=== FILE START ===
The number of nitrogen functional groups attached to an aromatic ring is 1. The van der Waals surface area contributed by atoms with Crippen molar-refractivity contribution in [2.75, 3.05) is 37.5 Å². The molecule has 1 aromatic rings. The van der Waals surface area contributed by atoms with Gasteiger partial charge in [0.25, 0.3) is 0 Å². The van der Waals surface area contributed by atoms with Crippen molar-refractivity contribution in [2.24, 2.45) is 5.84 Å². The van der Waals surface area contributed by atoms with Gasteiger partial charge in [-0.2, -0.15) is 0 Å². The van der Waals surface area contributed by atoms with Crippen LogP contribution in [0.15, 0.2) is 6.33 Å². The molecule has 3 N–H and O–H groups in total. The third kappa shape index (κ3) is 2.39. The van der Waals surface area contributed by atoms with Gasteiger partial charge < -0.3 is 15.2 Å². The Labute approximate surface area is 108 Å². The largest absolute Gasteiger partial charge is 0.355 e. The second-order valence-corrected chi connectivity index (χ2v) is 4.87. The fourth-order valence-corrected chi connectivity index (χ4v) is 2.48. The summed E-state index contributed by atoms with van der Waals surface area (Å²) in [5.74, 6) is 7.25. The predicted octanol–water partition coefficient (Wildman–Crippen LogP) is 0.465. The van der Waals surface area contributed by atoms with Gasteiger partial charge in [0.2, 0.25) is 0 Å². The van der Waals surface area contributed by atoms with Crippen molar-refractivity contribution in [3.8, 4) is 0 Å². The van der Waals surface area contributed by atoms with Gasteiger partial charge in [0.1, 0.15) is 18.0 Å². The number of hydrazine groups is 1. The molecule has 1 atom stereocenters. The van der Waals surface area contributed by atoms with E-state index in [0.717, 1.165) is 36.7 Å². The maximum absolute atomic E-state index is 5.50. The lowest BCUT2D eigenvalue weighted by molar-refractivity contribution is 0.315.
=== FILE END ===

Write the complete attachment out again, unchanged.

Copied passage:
The number of nitrogen functional groups attached to an aromatic ring is 1. The van der Waals surface area contributed by atoms with Crippen molar-refractivity contribution in [2.75, 3.05) is 37.5 Å². The molecule has 1 aromatic rings. The van der Waals surface area contributed by atoms with Gasteiger partial charge in [0.25, 0.3) is 0 Å². The van der Waals surface area contributed by atoms with Crippen molar-refractivity contribution in [2.24, 2.45) is 5.84 Å². The van der Waals surface area contributed by atoms with Gasteiger partial charge in [-0.2, -0.15) is 0 Å². The van der Waals surface area contributed by atoms with Crippen LogP contribution in [0.15, 0.2) is 6.33 Å². The molecule has 3 N–H and O–H groups in total. The third kappa shape index (κ3) is 2.39. The van der Waals surface area contributed by atoms with Gasteiger partial charge < -0.3 is 15.2 Å². The Labute approximate surface area is 108 Å². The largest absolute Gasteiger partial charge is 0.355 e. The second-order valence-corrected chi connectivity index (χ2v) is 4.87. The fourth-order valence-corrected chi connectivity index (χ4v) is 2.48. The summed E-state index contributed by atoms with van der Waals surface area (Å²) in [5.74, 6) is 7.25. The predicted octanol–water partition coefficient (Wildman–Crippen LogP) is 0.465. The van der Waals surface area contributed by atoms with Gasteiger partial charge in [0.2, 0.25) is 0 Å². The van der Waals surface area contributed by atoms with Crippen molar-refractivity contribution in [3.8, 4) is 0 Å². The van der Waals surface area contributed by atoms with Gasteiger partial charge in [0.1, 0.15) is 18.0 Å². The number of hydrazine groups is 1. The molecule has 1 atom stereocenters. The van der Waals surface area contributed by atoms with E-state index in [0.717, 1.165) is 36.7 Å². The maximum absolute atomic E-state index is 5.50. The lowest BCUT2D eigenvalue weighted by molar-refractivity contribution is 0.315.